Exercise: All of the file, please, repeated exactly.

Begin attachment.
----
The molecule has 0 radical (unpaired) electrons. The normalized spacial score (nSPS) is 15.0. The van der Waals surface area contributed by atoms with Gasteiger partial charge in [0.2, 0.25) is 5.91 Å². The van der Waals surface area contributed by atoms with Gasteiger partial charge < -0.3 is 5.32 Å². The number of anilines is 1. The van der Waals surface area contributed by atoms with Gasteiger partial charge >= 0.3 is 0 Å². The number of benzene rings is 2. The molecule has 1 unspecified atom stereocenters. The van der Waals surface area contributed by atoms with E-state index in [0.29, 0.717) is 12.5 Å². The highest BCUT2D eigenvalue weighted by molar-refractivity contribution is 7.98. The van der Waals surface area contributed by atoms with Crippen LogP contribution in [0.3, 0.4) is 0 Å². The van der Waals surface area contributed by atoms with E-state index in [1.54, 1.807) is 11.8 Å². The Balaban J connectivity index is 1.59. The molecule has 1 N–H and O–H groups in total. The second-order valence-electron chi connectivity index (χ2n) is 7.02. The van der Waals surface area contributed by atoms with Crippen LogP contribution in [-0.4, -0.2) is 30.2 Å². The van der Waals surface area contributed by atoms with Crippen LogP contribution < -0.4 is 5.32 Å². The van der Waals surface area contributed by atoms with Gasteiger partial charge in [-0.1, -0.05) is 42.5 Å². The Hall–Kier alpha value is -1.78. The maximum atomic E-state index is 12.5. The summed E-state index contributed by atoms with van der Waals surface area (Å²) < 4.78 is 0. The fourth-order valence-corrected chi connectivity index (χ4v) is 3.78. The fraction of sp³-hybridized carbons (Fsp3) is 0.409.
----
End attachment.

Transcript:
The molecule has 0 radical (unpaired) electrons. The normalized spacial score (nSPS) is 15.0. The van der Waals surface area contributed by atoms with Gasteiger partial charge in [0.2, 0.25) is 5.91 Å². The van der Waals surface area contributed by atoms with Gasteiger partial charge < -0.3 is 5.32 Å². The number of anilines is 1. The van der Waals surface area contributed by atoms with Gasteiger partial charge >= 0.3 is 0 Å². The number of benzene rings is 2. The molecule has 1 unspecified atom stereocenters. The van der Waals surface area contributed by atoms with E-state index in [0.29, 0.717) is 12.5 Å². The highest BCUT2D eigenvalue weighted by molar-refractivity contribution is 7.98. The van der Waals surface area contributed by atoms with Crippen LogP contribution in [0.3, 0.4) is 0 Å². The van der Waals surface area contributed by atoms with E-state index in [1.54, 1.807) is 11.8 Å². The Balaban J connectivity index is 1.59. The molecule has 1 N–H and O–H groups in total. The second-order valence-electron chi connectivity index (χ2n) is 7.02. The van der Waals surface area contributed by atoms with Crippen LogP contribution in [-0.4, -0.2) is 30.2 Å². The van der Waals surface area contributed by atoms with Crippen LogP contribution < -0.4 is 5.32 Å². The van der Waals surface area contributed by atoms with Gasteiger partial charge in [-0.1, -0.05) is 42.5 Å². The Hall–Kier alpha value is -1.78. The maximum atomic E-state index is 12.5. The summed E-state index contributed by atoms with van der Waals surface area (Å²) < 4.78 is 0. The fourth-order valence-corrected chi connectivity index (χ4v) is 3.78. The fraction of sp³-hybridized carbons (Fsp3) is 0.409.